If you don’t like it, you are not allowed to eat it

I had 3 young friends to tea yesterday. I made meringues and served them with glasses of mango juice.

I took a strong position when I had grandchildren. “If you don’t like it, you are not allowed to eat it.” Announcing that position to young children and their parents is pure joy. The shock! The incredulity! The stunned silence! The entire lack of any statement from anyone that starts “But your grandmother made it…You don’t want it to go to waste…Just 1 taste…You can’t have dessert till you eat your dinner…” No stubborn children staring at a plate of peas and mashed potatoes and liver.

Dinner was VERY IMPORTANT in our house. You could get away with a lot but you couldn’t be LATE FOR DINNER. We all had our jobs around dinner. One daughter set the table and helped any last minute food preparations. The second daughter cleared. The third daughter stuffed (the dishwasher.) Setting the table was a lot like the last minute flight checks a pilot has to make. Proper forks in proper places, the knife blade side toward the plate. Napkin under the fork. Plates at Dad’s place. Carving knife. Carving fork. Carving steel. Salt and pepper shakers. The red glasses filled with milk. Except Mom’s who got water. Serving spoons for the side dishes. Sitting all together. No one hopping up and down. Grace. Serving. Conversing. Finishing our plates. Asking to be excused. Clearing our own plate and glass.

It all seems pretty straightforward, and one of us should have made a list. And we all should have used it, because every night the indignation over …no serving spoon, or no salt in the salt shaker, or no steel. “WHO SET THE TABLE?” Would get us all jumping in our chairs. “WHO FORGOT THE SALT?” incriminated everyone around the table of course. The person who set the table would say grace. Then the food would be served. If something was unlikely to be popular a very small portion would be served. Dad served himself 2 peas, for instance. He could not abide peas. He had worked in the canning factory canning peas, working over vats of steaming peas all day long. The smell did him in.” But he would eat the 2 peas.

There would be no jumping up, no jumping down. There would be conversation. In sentences. Grammatical. No “You knows,” to fill in gaps and give the speaker a moment to figure out how she wanted to end the sentence. If “you know” was said, the speaker had to pay a penny in the James Thurber You Know Bank. No interrupting. And voices had to be modulated. “Lower your voice.”

There were friends that dared to eat at our table. In fact some enjoyed the experience. Tommy liked to eat over. He was a talker, and enjoyed the audience of people around the table for his jokes. He once had to pay an entire quarter into the James Thurber You Know Bank in 1 meal.

Mom served liver sometimes. She liked liver. Dad liked liver. I liked liver. My younger sisters hated liver. We said grace. (Secret gratitude that there was salt in the salt shaker, carving implements properly organized, serving pieces at the ready.) Dad cut translucent slices for the youngest, then the the next youngest. I ate mine, wonderful with bacon and onions and mashed potatoes. My sisters drank their milk. They ate their potatoes. They put the liver in their mouths and stealthfully released it into their now empty red milk glasses. One was clearing. The other was stuffing. No one ever found out, that is, till I heard what they had done long after they couldn’t get into trouble any more.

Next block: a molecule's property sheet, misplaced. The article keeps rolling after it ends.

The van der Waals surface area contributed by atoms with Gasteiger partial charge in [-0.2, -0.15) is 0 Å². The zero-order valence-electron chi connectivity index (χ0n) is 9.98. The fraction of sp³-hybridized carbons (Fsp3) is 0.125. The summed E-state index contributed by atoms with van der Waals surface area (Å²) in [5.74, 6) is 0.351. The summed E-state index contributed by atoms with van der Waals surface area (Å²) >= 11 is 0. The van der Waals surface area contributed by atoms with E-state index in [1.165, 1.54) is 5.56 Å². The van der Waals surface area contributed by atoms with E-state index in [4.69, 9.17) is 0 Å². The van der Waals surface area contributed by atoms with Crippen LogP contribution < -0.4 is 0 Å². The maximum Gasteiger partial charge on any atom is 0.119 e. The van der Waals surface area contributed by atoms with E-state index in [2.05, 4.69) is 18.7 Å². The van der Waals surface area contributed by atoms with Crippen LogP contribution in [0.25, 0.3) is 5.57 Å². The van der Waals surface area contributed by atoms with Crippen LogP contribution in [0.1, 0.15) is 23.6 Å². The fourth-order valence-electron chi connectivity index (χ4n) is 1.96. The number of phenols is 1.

I love a table with children around it. I am delighted when they talk about what they did that day. On a fortunate day, all the necessary implements are on the table when I sit down. I like the head of the table (a little hard to discern as it is a round table) serving the food in a proper order. But I have taken a strong position: “If you don’t like it you are not allowed to eat it.”

My young friends loved the meringues. I already knew that. They loved the mango juice. We talked about what we would do after tea, and we made a plan. It was just lovely! They are coming back next week.

Liver and onions and mashed potatoes. Peel baking potatoes, 1 for each person and 1 for the pot, being sure to get any dark portions entirely off the potato, and cut them into quarters to cook more quickly. Keep them in cold salted water until you are ready to cook them. Peel and slice the onions into narrow circles. Have 3 plates, one with flour amply salted and peppered, 1 with an egg lightly beaten with a little milk, and 1 with bread or cracker crumbs by the side of your range.

If the potatoes have been soaking, pour off the water and cover them in fresh salted water and bring it to a boil, uncovered. Finish your mashed potatoes before you start the liver. They will keep warm for those last couple of minutes while you cook the liver. When the potatoes are completely tender, pour off the water and mash them, using lots of butter. At the end, add a bit of milk till they are the consistency you like, but not too liquidy. Cover with a dish towel while you make the liver.

In a large cast iron frying pan gently sauté bacon, a slice for each person, and then the onions in the bacon fat. Remove the onions. Put the liver pieces first in the flour, then the egg mixture, finally the bread crumbs and then into the hot frying pan. Cook quickly on both sides, and cut into 1 to make sure it is just cooked through and remove. Put the liver and onions and bacon on a serving pan, the mashed potatoes in a dish, with an extra pat of butter in the middle of the potatoes. Bring them to the dinner table. And remember, “If you don’t like it, you are not allowed to eat it.”

Like what you read? Give Nancy Adams a round of applause.

From a quick cheer to a standing ovation, clap to show how much you enjoyed this story.